Challenges in the Justice System: Case Management of Drug Crimes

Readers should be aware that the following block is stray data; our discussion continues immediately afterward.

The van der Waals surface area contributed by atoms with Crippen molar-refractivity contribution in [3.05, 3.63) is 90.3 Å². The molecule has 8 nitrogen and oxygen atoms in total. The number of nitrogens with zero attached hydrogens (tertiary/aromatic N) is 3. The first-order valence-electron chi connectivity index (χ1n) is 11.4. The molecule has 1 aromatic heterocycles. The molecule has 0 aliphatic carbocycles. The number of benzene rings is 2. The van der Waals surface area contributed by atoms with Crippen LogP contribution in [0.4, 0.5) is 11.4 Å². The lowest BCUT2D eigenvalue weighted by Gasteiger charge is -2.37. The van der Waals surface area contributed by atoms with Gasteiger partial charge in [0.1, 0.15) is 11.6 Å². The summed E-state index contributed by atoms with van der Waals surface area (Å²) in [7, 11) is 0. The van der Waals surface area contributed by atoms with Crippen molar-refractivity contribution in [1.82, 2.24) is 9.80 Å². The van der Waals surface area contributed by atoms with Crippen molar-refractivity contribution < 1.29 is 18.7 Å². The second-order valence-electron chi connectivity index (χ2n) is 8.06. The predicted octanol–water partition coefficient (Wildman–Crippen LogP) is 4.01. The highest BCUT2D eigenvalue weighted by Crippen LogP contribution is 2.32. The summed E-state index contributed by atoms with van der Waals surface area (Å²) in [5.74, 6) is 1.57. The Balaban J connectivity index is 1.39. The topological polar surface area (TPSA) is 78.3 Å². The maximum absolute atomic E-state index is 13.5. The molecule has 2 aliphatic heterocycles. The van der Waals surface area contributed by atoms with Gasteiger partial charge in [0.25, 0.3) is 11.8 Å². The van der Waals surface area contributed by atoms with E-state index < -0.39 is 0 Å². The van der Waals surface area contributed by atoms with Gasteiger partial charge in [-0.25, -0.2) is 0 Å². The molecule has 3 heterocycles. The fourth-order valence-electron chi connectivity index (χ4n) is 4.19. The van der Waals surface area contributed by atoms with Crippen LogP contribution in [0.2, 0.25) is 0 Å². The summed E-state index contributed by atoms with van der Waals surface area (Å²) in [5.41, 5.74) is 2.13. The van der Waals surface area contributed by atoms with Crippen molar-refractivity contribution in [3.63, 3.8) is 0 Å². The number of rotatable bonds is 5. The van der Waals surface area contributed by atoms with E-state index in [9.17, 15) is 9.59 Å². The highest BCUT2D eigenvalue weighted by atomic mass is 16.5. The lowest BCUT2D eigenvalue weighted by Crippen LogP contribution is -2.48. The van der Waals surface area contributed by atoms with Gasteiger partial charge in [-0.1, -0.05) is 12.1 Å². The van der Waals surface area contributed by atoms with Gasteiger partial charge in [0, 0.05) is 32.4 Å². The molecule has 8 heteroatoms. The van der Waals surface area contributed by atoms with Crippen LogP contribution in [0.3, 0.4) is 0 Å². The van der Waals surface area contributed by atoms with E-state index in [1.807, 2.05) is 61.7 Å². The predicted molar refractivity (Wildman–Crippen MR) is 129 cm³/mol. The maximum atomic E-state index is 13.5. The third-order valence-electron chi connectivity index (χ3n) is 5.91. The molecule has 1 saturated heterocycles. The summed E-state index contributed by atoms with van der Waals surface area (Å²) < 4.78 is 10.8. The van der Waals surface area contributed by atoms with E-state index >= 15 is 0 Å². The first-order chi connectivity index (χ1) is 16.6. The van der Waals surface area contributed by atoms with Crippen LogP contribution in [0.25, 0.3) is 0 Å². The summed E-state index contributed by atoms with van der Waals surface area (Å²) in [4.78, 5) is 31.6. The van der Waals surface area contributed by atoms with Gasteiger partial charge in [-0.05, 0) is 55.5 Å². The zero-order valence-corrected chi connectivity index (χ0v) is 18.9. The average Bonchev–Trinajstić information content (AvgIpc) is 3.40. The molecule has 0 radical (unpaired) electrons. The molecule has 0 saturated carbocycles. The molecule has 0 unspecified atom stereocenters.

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Challenges in the justice system: Case management of drug crimes Drug abuse represents one of the greatest challenges for any criminal justice professional. The question of whether drug abuse should be viewed as a medical issue, a criminal issue, or a unique combination of both remains hotly-debated question, particularly in regard to juvenile offenders. There are indications that the two are often interlinked: "research indicates that a relatively small group of serious and violent juvenile offenders who are also serious drug users accounts for a disproportionate amount (more than half, according to one national study) of all serious crimes committed by delinquents" (VanderWaal et al 2001: 1). Given the chronic and addictive nature of drug abuse, these offenders often go on to commit more crimes as adults, unless the cycle is broken. Case management is one of the most common techniques used to treat juvenile drug offenders. It allows for an integration of rehabilitation and drug treatment. "A key approach to interrupting the juvenile drug-crime cycle is an integrated case management strategy that coordinates the various service needs of youths from the time they enter the juvenile justice system until they no longer require supervision" (VanderWaal et al 2001: 2). Ideally, interventions should take place before the juvenile becomes a hardened, repeat abuser and offender. Counseling for non-institutionalized juveniles on parole can be effective, but not all programs are
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